The same forecast in Colorado, accompanied by a sky as black as a Senator's soul, is ignored. An umbrella-carrier in Denver is marked instantly, and derisively, as a "Californian." They look at you like you are carrying a half-eaten marmot. And not in a good way.
It is jarring to see pot openly for sale. We have it in California, of course, but you have to pretend a doctor sent you. As long as you are carrying a Dr. Pepper can, I think that is considered medical enough.
Outside Denver I saw a big purple house, being used as a store, called "Granny's Hash." Another place advertised its "hand-trimmed bud." I guess that machine-trimmed bud is just not worth my time.
Fun fact: I am a geocacher, and I went to Denver for a big gathering of my kind. Geocaching is a game where people hide containers in public, post the GPS coordinates, and you try to find them. These "caches" are all around you, especially in the city, under bus benches, in bushes, on fences. A cache can look just like a rusty bolt on a fence, but it's hollow. The seeker must sign the log sheet inside.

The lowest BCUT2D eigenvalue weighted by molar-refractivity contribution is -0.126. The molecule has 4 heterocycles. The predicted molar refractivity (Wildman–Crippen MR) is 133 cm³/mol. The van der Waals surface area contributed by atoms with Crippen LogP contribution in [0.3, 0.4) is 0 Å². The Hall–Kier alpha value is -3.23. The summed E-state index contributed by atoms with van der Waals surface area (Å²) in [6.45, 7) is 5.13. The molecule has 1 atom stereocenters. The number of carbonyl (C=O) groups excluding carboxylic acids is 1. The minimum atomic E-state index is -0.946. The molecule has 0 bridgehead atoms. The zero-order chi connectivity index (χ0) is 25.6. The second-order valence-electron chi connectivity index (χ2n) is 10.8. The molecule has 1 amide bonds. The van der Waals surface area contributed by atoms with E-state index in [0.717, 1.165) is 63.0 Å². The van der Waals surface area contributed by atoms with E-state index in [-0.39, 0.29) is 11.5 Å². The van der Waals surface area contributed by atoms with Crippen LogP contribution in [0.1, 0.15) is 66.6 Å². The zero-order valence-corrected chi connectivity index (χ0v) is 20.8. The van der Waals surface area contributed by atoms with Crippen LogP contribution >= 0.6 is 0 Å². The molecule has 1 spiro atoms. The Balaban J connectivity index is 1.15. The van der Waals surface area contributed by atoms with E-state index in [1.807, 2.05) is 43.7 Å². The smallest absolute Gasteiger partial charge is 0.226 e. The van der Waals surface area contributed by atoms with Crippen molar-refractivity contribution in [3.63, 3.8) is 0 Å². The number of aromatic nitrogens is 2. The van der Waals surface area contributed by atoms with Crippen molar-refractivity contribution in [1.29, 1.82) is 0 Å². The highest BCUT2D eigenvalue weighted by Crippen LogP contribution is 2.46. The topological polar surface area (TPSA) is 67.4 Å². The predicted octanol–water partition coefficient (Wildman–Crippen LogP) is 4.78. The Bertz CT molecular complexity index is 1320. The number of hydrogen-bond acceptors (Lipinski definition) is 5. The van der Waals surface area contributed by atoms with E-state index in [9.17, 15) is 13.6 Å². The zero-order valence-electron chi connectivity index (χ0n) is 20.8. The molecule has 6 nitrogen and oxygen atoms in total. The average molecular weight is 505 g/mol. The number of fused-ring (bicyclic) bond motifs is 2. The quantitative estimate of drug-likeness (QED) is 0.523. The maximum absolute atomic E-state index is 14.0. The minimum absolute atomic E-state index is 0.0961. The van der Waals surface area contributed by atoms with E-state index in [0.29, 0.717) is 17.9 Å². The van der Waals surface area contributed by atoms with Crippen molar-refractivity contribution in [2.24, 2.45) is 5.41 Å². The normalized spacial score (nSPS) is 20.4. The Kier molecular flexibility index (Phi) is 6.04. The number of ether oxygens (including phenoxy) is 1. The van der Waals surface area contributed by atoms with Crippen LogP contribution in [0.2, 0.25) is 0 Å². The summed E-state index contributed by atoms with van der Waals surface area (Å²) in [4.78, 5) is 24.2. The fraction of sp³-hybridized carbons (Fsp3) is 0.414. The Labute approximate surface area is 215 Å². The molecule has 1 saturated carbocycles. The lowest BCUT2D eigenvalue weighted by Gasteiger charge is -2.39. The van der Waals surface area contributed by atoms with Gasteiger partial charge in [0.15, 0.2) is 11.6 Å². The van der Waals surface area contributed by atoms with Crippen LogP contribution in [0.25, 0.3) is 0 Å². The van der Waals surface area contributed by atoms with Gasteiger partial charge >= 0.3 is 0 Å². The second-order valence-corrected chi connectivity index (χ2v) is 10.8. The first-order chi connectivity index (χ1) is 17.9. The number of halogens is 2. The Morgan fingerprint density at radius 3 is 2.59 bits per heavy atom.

Anyway, it was a hoot to see about 2,000 of these hobbyists in one spot, trading tips, buying sneaky caches from vendors who specialize in fake hollow rocks, fake snail shells and the like. My local L.A. geo group took a side trip up to Pike's Peak. Many of us did not have a word for what it is like up there at 14,000 feet. We had to ask somebody. "Cold" is the word they used, I think. I do not like this word.
Denver is a civilized city. It is full of those pedal taxis, which makes you feel good as a Californian, because you know that your vehicle is getting its exercise. The restaurant where I ate tacked a 1% "historic preservation" fee on my bill because it was in an old building.
And you thought L.A. was Scam Central. Don't turn your back on a Coloradan. He might machine-trim your bud.
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